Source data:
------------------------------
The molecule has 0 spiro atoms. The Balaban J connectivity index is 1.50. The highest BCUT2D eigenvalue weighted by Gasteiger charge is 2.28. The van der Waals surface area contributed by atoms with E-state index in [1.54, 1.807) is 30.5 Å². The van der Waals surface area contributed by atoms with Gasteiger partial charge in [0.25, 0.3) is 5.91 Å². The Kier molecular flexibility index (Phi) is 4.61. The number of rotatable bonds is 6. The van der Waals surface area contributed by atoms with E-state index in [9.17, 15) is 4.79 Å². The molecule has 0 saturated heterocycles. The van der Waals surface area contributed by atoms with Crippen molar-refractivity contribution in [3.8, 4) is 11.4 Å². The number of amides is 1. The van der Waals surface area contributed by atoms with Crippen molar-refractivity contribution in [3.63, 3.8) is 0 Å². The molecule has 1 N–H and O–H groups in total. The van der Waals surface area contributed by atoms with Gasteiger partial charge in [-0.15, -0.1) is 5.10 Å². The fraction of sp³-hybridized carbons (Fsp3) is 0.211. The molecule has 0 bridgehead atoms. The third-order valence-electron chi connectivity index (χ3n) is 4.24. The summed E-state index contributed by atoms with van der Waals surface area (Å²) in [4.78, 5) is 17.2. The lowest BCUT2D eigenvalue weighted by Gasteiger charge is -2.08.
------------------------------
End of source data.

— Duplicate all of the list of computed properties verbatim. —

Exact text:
The molecule has 0 spiro atoms. The Balaban J connectivity index is 1.50. The highest BCUT2D eigenvalue weighted by Gasteiger charge is 2.28. The van der Waals surface area contributed by atoms with E-state index in [1.54, 1.807) is 30.5 Å². The van der Waals surface area contributed by atoms with Gasteiger partial charge in [0.25, 0.3) is 5.91 Å². The Kier molecular flexibility index (Phi) is 4.61. The number of rotatable bonds is 6. The van der Waals surface area contributed by atoms with E-state index in [9.17, 15) is 4.79 Å². The molecule has 0 saturated heterocycles. The van der Waals surface area contributed by atoms with Crippen molar-refractivity contribution in [3.8, 4) is 11.4 Å². The number of amides is 1. The van der Waals surface area contributed by atoms with Crippen molar-refractivity contribution in [3.63, 3.8) is 0 Å². The molecule has 1 N–H and O–H groups in total. The van der Waals surface area contributed by atoms with Gasteiger partial charge in [-0.15, -0.1) is 5.10 Å². The fraction of sp³-hybridized carbons (Fsp3) is 0.211. The molecule has 0 bridgehead atoms. The third-order valence-electron chi connectivity index (χ3n) is 4.24. The summed E-state index contributed by atoms with van der Waals surface area (Å²) in [4.78, 5) is 17.2. The lowest BCUT2D eigenvalue weighted by Gasteiger charge is -2.08.